Small Animal Fluorescent Imaging System wins first place in Fall 2021 Capstone Design Showcase
Student-designed projects tackle problems using engineering and technology solutions.
The Small Animal Fluorescent Imaging System, an imaging system designed to be affordable for small universities and research centers who need to conduct niche research, took the top award at the Fall 2021 Capstone Design Showcase.
The winning team found a way to create an in vivo fluorescence imaging system at an accessible price, using a black acrylic and PLA structure, a Raspberry Pi and an acrylic lens. Only costing $367, the system is light-tight and allows users to adjust sample height and swap physical filters.
Sponsored by Kevin Cash, assistant professor of chemical and biological engineering, the team for the winning project included Allen DeGroot, Lydia Jameson, Kramer Kilroy, Michael Smith and Robert Smith. Yosef Allam, teaching associate professor of engineering, design and society (EDS), and Chris Coulston, teaching professor of electrical engineering, served as project advisers and consultants.
Two teams tied for second place: EduCAN and Aerial Drone for Wildfire Detection.
EduCAN created a modular device based on a sub-orbital compact satellite, for use by STEM educators in middle and high school. The team consisted of Galen Stevenson, Mia Donato, Sean Gilpatrick, Shu Ee Ong and Salwa Aletani, with advising and consulting by Adjunct Professor Antonie Vandenberge and EDS Professor Kevin Moore. The project was sponsored by the Colorado School of Mines Humanitarian Engineering Program.
Aerial Drone for Wildfire Detection created a prototype of a four-rotor drone, equipped with gimbal-mounted visual and thermal cameras, for ground crews to assess and understand wildfire risks. The team consisted of Josh Watson, Natalie Brooker, Tucker Vana and Joshua Callaghan, with advising and consulting by Allam, Civil and Environmental Engineering Professor John Spear and Mechanical Engineering Associate Professor Ray Zhang. The project was sponsored by Moore.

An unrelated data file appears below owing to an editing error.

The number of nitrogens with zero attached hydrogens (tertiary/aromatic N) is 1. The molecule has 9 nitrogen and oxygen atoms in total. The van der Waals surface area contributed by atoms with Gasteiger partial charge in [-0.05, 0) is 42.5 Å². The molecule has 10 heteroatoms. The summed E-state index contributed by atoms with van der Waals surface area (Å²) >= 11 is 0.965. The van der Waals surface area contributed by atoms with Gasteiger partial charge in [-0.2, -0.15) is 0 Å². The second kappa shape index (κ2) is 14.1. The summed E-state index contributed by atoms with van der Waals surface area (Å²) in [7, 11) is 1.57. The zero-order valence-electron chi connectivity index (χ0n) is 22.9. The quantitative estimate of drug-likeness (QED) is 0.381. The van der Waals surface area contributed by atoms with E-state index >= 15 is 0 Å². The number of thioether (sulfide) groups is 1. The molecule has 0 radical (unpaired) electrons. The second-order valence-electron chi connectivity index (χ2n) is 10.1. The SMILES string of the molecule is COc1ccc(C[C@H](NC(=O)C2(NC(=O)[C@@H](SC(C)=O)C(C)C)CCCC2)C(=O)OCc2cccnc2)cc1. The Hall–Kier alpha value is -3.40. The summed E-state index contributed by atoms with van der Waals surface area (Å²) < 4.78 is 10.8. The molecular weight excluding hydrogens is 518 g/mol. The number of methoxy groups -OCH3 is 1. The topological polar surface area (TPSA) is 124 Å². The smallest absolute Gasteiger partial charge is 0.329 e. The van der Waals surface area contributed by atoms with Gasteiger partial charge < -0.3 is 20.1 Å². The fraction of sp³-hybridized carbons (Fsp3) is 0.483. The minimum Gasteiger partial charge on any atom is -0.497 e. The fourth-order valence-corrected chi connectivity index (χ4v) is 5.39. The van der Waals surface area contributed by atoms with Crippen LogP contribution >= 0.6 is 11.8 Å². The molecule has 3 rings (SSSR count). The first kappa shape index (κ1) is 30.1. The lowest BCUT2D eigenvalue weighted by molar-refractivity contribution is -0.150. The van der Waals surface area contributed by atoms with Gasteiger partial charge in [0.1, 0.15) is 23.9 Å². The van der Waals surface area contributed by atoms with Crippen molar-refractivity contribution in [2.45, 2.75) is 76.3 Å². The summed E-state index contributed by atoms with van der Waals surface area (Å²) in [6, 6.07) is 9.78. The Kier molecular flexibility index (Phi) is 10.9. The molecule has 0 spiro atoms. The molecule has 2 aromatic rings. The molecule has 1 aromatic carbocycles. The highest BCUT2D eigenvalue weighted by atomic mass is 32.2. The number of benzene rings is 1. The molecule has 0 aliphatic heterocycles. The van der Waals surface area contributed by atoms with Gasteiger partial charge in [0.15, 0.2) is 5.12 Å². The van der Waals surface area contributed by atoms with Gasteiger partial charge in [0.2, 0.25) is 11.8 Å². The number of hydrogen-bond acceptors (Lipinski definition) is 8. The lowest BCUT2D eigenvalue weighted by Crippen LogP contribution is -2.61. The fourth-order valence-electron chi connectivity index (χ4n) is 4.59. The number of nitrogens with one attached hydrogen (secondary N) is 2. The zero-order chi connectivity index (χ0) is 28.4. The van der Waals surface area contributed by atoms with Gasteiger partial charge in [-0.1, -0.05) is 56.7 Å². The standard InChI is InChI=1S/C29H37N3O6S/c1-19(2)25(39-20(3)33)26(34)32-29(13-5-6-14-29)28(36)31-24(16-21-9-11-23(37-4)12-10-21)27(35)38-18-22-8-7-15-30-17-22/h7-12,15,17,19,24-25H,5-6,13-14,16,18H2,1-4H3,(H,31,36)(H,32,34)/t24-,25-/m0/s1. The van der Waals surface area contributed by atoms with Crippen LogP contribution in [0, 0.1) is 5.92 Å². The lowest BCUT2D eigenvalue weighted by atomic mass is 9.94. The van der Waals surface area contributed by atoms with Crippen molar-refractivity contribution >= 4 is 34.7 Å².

Third place went to Adaptive Saddle, an adaptive horse saddle designed to mesh with an existing saddle for use by individuals with varying disabilities while participating in equine therapy. Team members were Madi Flodquist, Marion Hohn, Alexa Kinch, Mason Pierce, Flint Sheffield and Lindsey Welch. Sponsored by the Mines Human Centered Design Studio, the Adaptive Saddle team was advised by EDS Teaching Associate Professor Chelsea Salinas, Mechanical Engineering Associate Professor Joel Bach and Adjunct Professor Susan Anderson.
Capstone projects were also recognized for their innovation, societal impact, proof of concept and websites:
- Best of Award for Innovation: Small Animal Fluorescent Imaging System
- Best of Award for Societal Impact: Tetra Pak, for Retos/Diversa
Team members: Jeanalee Schlabaugh, Tyler Quinn and Scott Crowner
- Best of Award for Human Systems: Adaptive Saddle
- Best of Award for Proof-of-Concept: Backpackable Modular Trail Bridge, for Jeffco Open Space
Team members: Erik Allder, Torin Hopkins-Arnold, Isaak Johnson and Zachary Drennan
The Fall 2021 Broader Impact Essay winners were:
- First place: Galen Stevenson for “The Unseen Cost of Green”
- Second place: Andrea Gonzalez for “Nuclear Powers of the Future”
- Third place: Benjamin Selph for “Safety or Convenience: The Unprecedented Risk of Cloud-Based Infrastructure”